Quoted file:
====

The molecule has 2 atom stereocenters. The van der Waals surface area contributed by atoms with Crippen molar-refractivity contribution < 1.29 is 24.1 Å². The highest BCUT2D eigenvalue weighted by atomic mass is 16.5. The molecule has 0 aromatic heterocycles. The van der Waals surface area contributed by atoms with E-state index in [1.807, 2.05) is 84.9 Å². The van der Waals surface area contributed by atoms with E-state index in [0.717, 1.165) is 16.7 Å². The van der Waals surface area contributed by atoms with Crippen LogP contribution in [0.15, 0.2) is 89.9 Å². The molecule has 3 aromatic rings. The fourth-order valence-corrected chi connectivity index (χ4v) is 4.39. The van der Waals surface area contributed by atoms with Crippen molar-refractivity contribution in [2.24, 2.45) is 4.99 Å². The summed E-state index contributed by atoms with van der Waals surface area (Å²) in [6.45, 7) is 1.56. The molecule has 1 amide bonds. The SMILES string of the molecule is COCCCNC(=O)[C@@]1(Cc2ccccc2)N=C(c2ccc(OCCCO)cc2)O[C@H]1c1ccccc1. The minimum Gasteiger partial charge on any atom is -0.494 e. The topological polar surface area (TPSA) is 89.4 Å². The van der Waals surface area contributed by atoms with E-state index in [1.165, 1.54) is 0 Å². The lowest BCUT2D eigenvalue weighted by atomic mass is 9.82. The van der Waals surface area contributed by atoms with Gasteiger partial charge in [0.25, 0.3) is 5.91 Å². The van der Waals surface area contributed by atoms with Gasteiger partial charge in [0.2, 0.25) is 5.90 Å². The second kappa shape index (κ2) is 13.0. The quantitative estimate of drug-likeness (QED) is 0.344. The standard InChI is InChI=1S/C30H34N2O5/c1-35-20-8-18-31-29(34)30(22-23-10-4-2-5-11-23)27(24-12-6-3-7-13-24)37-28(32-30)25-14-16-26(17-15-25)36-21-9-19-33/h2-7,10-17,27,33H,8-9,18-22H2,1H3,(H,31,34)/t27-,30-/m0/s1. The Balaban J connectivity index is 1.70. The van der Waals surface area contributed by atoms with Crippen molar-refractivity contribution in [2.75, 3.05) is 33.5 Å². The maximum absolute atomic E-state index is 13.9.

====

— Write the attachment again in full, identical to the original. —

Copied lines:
The molecule has 2 atom stereocenters. The van der Waals surface area contributed by atoms with Crippen molar-refractivity contribution < 1.29 is 24.1 Å². The highest BCUT2D eigenvalue weighted by atomic mass is 16.5. The molecule has 0 aromatic heterocycles. The van der Waals surface area contributed by atoms with E-state index in [1.807, 2.05) is 84.9 Å². The van der Waals surface area contributed by atoms with E-state index in [0.717, 1.165) is 16.7 Å². The van der Waals surface area contributed by atoms with Crippen LogP contribution in [0.15, 0.2) is 89.9 Å². The molecule has 3 aromatic rings. The fourth-order valence-corrected chi connectivity index (χ4v) is 4.39. The van der Waals surface area contributed by atoms with Crippen molar-refractivity contribution in [2.24, 2.45) is 4.99 Å². The summed E-state index contributed by atoms with van der Waals surface area (Å²) in [6.45, 7) is 1.56. The molecule has 1 amide bonds. The SMILES string of the molecule is COCCCNC(=O)[C@@]1(Cc2ccccc2)N=C(c2ccc(OCCCO)cc2)O[C@H]1c1ccccc1. The minimum Gasteiger partial charge on any atom is -0.494 e. The topological polar surface area (TPSA) is 89.4 Å². The van der Waals surface area contributed by atoms with E-state index in [1.165, 1.54) is 0 Å². The lowest BCUT2D eigenvalue weighted by atomic mass is 9.82. The van der Waals surface area contributed by atoms with Gasteiger partial charge in [0.25, 0.3) is 5.91 Å². The van der Waals surface area contributed by atoms with Gasteiger partial charge in [0.2, 0.25) is 5.90 Å². The second kappa shape index (κ2) is 13.0. The quantitative estimate of drug-likeness (QED) is 0.344. The standard InChI is InChI=1S/C30H34N2O5/c1-35-20-8-18-31-29(34)30(22-23-10-4-2-5-11-23)27(24-12-6-3-7-13-24)37-28(32-30)25-14-16-26(17-15-25)36-21-9-19-33/h2-7,10-17,27,33H,8-9,18-22H2,1H3,(H,31,34)/t27-,30-/m0/s1. The Balaban J connectivity index is 1.70. The van der Waals surface area contributed by atoms with Crippen molar-refractivity contribution in [2.75, 3.05) is 33.5 Å². The maximum absolute atomic E-state index is 13.9.